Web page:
As the drama of the Prime Minister stepping down swept Westminster last month, it was easy to miss the announcement that implementation of a key part of the Government’s social care reform programme – the fair cost of care – would be delayed.
Pushing back the date by which people already residing in care homes will be able to access the (generally lower) rates paid by councils for care, the decision was a response to growing concern among councils and social care providers that implementing the policy within the financial envelope and on current timelines carries significant risks.
The fair cost of care policy represents a comparatively bigger shift in the workings of the social care system than the more widely publicised cap. On the surface, it offers a simple and welcome fix to a deep unfairness that plagues the social care system. It is intended to enable people who fund their own care (self-funders) to pay the same fees as councils do for their clients by encouraging councils to pay higher rates for care. A decade of pressure on budgets has resulted in the majority of local authorities paying unsustainable rates to providers. This has led to providers relying on charging self-funders more to remain financially viable – this can see self-funders paying around 40% more for residential care than council-funded peers.
Central government, councils, providers, carers, and people who draw on social care are broadly united in recognising the need to fix the market. Sudden and frequent exits of providers that are no longer financially viable disrupt continuity of care, create distress and leave councils scrambling to find alternative providers. Councils report finding it increasingly difficult to find sufficient capacity to meet rising need. If higher rates were paid across the board, it is hoped the market may be put on a more stable footing.
But there is growing disquiet that the policy is unworkable within current parameters. For councils to be able to pay providers a consistently sustainable rate for care, there needs to be enough money available. Local authorities and providers have raised concerns that £1.36bn made available to 2024-25 is insufficient to bring stability to the market, let alone enable innovation or greater investment in infrastructure, staff training and wages. Given many providers are already struggling with the ability to charge a cross-subsidy, unless rates are raised substantially then removing the cross-subsidy could lead to further provider closures and diminished capacity.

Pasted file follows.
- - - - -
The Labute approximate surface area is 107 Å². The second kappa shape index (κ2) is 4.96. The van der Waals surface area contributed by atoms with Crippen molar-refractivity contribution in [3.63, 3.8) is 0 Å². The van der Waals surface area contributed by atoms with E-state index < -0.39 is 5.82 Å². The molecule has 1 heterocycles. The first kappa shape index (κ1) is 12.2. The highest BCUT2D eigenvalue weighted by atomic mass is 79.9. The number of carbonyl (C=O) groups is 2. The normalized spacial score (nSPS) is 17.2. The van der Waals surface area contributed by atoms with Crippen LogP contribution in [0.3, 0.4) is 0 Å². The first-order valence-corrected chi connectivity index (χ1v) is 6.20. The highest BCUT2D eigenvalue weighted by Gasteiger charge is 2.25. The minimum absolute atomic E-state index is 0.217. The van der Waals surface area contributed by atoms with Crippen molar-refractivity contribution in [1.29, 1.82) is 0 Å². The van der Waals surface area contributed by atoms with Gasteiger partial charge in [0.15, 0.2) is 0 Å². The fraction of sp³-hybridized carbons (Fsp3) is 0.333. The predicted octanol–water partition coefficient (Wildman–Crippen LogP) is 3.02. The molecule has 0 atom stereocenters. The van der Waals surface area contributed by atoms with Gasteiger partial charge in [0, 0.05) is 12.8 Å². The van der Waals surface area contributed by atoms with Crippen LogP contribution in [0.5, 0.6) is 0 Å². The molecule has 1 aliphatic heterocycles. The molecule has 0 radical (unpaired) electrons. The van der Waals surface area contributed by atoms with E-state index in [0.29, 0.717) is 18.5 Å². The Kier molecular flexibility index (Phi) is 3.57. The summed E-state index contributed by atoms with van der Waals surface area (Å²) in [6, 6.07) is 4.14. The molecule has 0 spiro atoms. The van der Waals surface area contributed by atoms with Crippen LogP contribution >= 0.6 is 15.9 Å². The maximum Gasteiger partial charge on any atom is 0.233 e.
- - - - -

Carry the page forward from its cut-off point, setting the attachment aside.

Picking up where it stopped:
Implementing and administering the new regime will require substantial additional capacity within councils, requiring a range of skills. Every individual wanting to access council rates and/or meter towards the cap will require a needs assessment and a personal care account. Long waits for assessments suggest that capacity is already stretched.
Fair cost of care is a welcome initiative and a potentially helpful first step on the journey to fixing this fractured market, where the cross-subsidy is just one of many ills. But there is growing concern about the gap between its laudable ambition and the realities of implementation. Delaying full rollout eases the pressure temporarily but without sufficient funding, there remain considerable risks.
Social care provision is hugely varied and what is ‘sustainable’ and ‘fair’ will differ according to provider type, quality and service among other factors. With the spiralling cost of living adding further complexity – and providers already struggling to recruit and retain enough staff – the fixed allocation of funding for the policy may prove too restrictive. Councils may continue to pay rates that render providers financially unsustainable over time. Without the self-funder subsidy to fall back on, providers could start to rely on ‘top up’ payments for extra services – something that could become the new cross-subsidy.
Alternatively, councils may increase fees but look to reduce the number of people whose care they fund by tightening eligibility criteria. That would fly in the face of the spirit of the reforms which seek to increase the number of people able to access public funding.
The social care reform White Paper promised to deliver a ‘vibrant, healthy and diverse’ market that fuels innovation and enables choice and control. That is an ambition that all parts of the sector can get behind but one that is looking increasingly unachievable within the current parameters. To create a genuinely thriving market, it is crucial that enough money is made available not only to stabilise provision in the short-term, but also to offer financial certainty into the long-term.
Natasha Curry is deputy director of policy at the Nuffield Trust